What Is A Hook?

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SWBAT incorporate a hook and powerful words into a Disaster Public Service Announcement.

Big Idea

To create a successful project, students are given the challenge of incorporating precise language, domain-specific vocabulary, a hook, and powerful words to embellish their work.

Bell Ringer- What Is A Hook?

5 minutes

What is a hook?

Before viewing the video:

To help students understand the importance of a hook and to model what a good hook looks like, I show the YouTube video Sham Wow Commercial. This commercial illustrates a good example of a powerful hook.

I ask students to use their Science Journal (Notebook) to record their thoughts. Using a Science Journal is helpful because it provides a consistent place for students to write notes, thoughts, questions, and draw pictures. I ask "What is a hook? Write and/or draw your answer. Give examples." I want students to write and/or draw in their journal for 2 minutes. This provides enough time for students to process and record their thoughts. I also want students to record the date and a title in their journal and then I show the video.

After viewing the video:

I ask "What made that a powerful hook?" and then I draw students into the conversation by using popsicle sticks. This is a useful and equitable strategy that engages all students in the discussion. 

I am looking for responses such as:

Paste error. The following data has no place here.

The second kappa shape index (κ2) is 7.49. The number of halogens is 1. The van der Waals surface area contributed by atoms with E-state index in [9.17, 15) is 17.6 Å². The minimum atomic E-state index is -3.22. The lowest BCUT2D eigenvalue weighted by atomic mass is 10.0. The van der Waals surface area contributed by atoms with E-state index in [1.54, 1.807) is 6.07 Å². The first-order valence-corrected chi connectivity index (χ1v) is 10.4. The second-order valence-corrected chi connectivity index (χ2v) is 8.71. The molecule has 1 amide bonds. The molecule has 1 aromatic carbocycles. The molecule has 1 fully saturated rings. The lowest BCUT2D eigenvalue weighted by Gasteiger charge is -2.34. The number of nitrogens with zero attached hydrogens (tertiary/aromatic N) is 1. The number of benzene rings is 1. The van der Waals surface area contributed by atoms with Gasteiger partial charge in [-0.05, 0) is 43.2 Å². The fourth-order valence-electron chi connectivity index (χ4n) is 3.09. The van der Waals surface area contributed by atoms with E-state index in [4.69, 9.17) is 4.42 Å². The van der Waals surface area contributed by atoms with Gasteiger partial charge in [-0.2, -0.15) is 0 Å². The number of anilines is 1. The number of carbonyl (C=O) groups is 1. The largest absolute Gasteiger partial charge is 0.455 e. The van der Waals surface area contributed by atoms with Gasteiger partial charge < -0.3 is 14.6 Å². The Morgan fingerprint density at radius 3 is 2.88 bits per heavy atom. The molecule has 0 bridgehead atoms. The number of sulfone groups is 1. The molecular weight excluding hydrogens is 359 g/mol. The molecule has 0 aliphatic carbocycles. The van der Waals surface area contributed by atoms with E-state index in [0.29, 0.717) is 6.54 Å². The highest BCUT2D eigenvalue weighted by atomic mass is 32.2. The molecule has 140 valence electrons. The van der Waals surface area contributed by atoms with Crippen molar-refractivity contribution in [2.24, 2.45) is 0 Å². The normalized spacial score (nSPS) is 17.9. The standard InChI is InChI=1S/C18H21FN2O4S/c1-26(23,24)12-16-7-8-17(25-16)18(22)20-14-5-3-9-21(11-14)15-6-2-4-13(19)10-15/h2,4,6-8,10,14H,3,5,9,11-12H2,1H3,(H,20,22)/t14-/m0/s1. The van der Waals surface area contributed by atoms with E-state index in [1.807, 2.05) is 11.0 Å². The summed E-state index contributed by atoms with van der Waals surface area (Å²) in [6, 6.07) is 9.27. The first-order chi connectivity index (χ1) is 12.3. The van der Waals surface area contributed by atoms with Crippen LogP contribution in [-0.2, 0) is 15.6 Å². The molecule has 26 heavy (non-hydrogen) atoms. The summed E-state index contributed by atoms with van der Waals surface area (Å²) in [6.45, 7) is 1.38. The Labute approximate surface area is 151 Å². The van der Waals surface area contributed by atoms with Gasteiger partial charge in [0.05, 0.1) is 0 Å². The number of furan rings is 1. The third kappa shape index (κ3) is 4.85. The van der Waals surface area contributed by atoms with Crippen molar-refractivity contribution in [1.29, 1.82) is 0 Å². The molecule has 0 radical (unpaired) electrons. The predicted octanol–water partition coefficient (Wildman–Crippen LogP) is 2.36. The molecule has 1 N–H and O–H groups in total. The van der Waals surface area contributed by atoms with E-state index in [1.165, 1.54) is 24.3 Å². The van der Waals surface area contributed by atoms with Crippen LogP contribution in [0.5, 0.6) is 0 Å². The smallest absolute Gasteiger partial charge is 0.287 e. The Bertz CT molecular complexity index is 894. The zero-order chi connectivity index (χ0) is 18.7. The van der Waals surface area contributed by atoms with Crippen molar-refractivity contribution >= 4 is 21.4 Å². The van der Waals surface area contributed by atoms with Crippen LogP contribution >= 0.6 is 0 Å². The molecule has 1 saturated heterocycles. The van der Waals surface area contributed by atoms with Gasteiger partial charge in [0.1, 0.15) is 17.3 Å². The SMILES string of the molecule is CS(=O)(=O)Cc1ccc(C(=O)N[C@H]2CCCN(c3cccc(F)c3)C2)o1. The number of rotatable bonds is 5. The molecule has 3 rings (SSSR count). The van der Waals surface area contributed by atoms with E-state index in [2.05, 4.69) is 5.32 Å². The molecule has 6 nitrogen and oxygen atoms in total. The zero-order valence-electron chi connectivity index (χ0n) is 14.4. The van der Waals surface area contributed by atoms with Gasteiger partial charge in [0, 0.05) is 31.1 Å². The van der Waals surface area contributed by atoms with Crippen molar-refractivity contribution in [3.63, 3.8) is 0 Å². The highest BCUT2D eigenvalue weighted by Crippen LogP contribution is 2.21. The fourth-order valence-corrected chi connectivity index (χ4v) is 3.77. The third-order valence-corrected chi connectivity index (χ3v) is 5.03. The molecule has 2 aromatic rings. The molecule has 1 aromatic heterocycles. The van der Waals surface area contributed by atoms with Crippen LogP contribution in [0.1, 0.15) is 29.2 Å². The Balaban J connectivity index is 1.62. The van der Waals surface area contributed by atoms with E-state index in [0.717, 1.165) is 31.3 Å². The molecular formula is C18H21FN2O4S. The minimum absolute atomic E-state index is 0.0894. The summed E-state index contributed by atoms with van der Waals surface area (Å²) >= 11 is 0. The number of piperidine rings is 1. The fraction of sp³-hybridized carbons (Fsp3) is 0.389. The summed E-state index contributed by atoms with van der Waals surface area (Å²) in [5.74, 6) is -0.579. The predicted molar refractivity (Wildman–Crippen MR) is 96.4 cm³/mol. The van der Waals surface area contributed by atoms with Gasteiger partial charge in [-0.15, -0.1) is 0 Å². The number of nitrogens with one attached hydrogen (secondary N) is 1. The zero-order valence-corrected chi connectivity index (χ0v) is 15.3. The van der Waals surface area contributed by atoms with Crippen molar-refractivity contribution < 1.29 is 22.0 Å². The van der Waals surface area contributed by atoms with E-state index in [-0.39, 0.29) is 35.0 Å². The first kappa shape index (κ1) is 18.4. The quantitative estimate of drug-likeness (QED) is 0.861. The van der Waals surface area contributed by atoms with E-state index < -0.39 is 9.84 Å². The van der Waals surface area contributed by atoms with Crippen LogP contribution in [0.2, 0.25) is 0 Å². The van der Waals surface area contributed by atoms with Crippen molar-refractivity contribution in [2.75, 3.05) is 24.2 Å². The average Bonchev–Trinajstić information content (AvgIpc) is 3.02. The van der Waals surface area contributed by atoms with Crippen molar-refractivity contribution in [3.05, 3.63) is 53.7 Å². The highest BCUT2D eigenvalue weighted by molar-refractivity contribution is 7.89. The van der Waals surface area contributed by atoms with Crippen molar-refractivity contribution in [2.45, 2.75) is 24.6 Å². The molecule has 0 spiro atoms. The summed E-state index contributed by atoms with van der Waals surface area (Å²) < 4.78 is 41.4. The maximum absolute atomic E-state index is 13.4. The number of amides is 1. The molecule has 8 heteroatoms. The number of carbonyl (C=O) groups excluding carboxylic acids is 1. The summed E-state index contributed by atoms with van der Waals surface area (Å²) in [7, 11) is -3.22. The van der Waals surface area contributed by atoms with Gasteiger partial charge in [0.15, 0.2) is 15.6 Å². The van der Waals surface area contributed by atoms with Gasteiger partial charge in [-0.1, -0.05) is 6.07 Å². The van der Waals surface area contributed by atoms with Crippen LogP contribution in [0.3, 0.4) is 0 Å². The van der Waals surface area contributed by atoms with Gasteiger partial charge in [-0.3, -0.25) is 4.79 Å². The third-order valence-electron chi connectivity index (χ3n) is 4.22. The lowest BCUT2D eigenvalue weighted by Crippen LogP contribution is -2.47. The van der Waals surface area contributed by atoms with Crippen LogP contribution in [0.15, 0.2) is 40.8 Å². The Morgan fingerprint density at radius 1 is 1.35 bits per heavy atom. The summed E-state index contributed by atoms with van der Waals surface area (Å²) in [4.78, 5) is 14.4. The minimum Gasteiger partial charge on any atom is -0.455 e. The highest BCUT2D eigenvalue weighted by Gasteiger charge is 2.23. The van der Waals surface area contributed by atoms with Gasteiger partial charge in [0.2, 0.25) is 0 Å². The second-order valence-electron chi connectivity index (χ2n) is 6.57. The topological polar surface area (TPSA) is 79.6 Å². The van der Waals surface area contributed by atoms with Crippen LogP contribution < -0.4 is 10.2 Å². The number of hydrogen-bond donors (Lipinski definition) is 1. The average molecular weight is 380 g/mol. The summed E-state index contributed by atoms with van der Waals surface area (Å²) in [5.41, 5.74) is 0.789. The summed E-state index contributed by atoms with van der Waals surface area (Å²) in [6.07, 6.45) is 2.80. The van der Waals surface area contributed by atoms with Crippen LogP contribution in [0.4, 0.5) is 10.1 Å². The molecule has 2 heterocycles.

• He is loud.
  • He has a lot of energy.
  • He uses powerful words such as "wow".
  • He shows you the towel and demonstrates its use.


Some prompts you can use to help students pull out all of the dimensions and get a deeper understaning are:

  • What did it sound like?
  • What did it look like?
  • What did it feel like?

Checklist For Final Project

30 minutes

I review the following information with the class, encouraging students to use each of these components in their project such as:

  • A hook
  • Precise language and domain-specific vocabulary
  • Powerful Words
  • A Concluding statement

I provide a checklist for the project so that students can self-monitor to build independence and be successful in their project. To create a successful project, students are given the challenge of incorporating precise language, domain-specific vocabulary, a hook, and powerful words to develop and strengthen their scientific writing process. Students will analyze and interpret the data (SP#4) collected in their research to determine similarities and differences in findings.

Why use a checklist? Using a checklist is a strategy to ensure academic achievement. A checklist is a formative assessment tool both for the student and teacher. It will help students to monitor their learning and reach their goals. Providing a checklist will encourage success in the learning experience. 

During the lesson, I circulate the classroom to ensure that all student groups (Emergency Management Teams) are on target and understand the goals. Students have been working with the same Emergency Management Team for this unit. I talk with students to gauge their understanding and use of the checklist.

As students create their final assessment, they build research and writing skills with CCSS.ELS.Literacy.W.6.2d use precise language and domain specific vocabulary to inform about or explain the topic and CCSS.ELA.Literacy.W.6.5 develop and strengthen writing.

Note: Each lesson in this unit, Master Disaster, works towards mastery of the NGSS MS-ESS 3-2 which states students will, "Analyze and interpret data on natural hazards to forecast future catastrophic events and inform the development of technologies to mitigate their effects."